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Company strike off

If a company is allowed by the directors to be struck off for non-filing of an annual return, can those directors be held liable personally for the liabilities of the company?


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By zebaa
04th Feb 2013 18:34

Not usually

Do you want to tell us more?

Thanks (0)
04th Feb 2013 18:37

In theory yes, but in most cases they get off

Directors can in law be made liable for the debts of a company if creditors can prove that the company continued to trade while being insolvent and thereby involved the creditor in preventable losses.

The problem here is proving that directors were aware that they were undertaking wrongful trading. Unless someone on the inside is prepared to act as a witness against the directors of the company, or creditors / insolvency practitioners obtain evidence that the directors were trading while insolvent (board minutes, e-mails and other correspondence), then it is almost impossible to prove.

As the directors would be jointly and severally liable for losses, it is to their advantage to stick to a 'party line' that they only became aware of their insolvency immediately prior to closing the doors / calling in an insolvency practitioner, etc.

Probably not what you wanted to hear, but sadly it is the truth. The days when directors would put their hands in their pockets to repay creditors after a company goes bust are sadly long gone.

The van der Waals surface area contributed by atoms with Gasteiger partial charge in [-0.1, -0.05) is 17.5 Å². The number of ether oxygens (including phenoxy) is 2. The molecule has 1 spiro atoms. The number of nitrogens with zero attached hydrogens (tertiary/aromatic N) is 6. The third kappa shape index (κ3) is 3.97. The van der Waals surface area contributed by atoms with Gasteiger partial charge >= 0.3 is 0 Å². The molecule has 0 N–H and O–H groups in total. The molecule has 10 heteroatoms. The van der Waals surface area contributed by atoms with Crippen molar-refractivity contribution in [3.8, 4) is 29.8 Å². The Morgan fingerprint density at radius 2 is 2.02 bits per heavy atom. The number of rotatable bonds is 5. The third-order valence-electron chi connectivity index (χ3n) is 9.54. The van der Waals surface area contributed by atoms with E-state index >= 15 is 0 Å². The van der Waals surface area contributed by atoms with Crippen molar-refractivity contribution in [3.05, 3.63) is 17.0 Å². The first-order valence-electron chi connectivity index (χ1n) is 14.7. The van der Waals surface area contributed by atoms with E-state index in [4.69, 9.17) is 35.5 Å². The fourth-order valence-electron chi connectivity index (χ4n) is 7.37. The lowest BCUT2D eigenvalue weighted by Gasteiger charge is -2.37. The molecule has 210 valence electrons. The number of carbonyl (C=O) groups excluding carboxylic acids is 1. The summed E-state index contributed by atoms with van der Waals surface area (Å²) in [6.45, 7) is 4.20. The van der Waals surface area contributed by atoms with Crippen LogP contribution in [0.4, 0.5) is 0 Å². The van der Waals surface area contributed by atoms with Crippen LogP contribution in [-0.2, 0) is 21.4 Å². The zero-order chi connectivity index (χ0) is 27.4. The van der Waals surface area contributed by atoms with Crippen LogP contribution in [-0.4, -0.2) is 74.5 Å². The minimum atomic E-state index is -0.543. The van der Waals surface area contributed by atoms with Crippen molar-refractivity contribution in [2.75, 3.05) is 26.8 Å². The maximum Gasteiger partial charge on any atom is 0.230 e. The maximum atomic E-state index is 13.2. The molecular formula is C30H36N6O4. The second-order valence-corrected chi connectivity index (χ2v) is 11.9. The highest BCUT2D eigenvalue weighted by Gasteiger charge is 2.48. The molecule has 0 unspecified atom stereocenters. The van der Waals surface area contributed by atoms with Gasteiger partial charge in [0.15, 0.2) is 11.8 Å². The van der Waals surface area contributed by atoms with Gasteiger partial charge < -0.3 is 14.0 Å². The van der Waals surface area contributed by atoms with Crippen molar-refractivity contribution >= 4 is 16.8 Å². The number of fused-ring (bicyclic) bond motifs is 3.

Thanks (1)
04th Feb 2013 19:45


I have written letters without number to newspapers making exactly this point about Rangers.

There is no doubt from previous press reports and e mails that the directors were indeed aware of the inability of the company to pay its debts. But, as usual, hidden motives prevented this.

Yet I wonder; if it had been Joe Bloggs ltd, would the outcome have been different?

Thanks (1)
04th Feb 2013 20:36

It depends upon the sums due

Yet I wonder; if it had been Joe Bloggs ltd, would the outcome have been different?

Certainly HMRC won't touch a small company that has gone belly up unless the sums are in the hundreds of thousands and HMRC have evidence of substantial cash / assets of the directors that can be easily seized.

As individual inspectors are no longer responsible for a case-load of companies they cannot be held responsible or accountable if those companies are delinquent or go belly up owing thousands of pounds in unpaid tax, usually VAT and PAYE/NI as that collects in large amounts rather quickly.

Even if categorical proof was handed over to HMRC by an accountant or bookkeeper, unless the sums were substantial, HMRC would ignore it as being not worth the hassle.

Thanks (0)
04th Feb 2013 21:24

it depends upon the sums due.

Exactly my point. In the Rangers case this was substantial, so why was no action taken?

Thanks (1)
07th Feb 2013 11:32

I have exactly the same situation

Write a letter to the client, try your luck. You never know, if you word it correctly, you could scare them into paying.

Try something like this: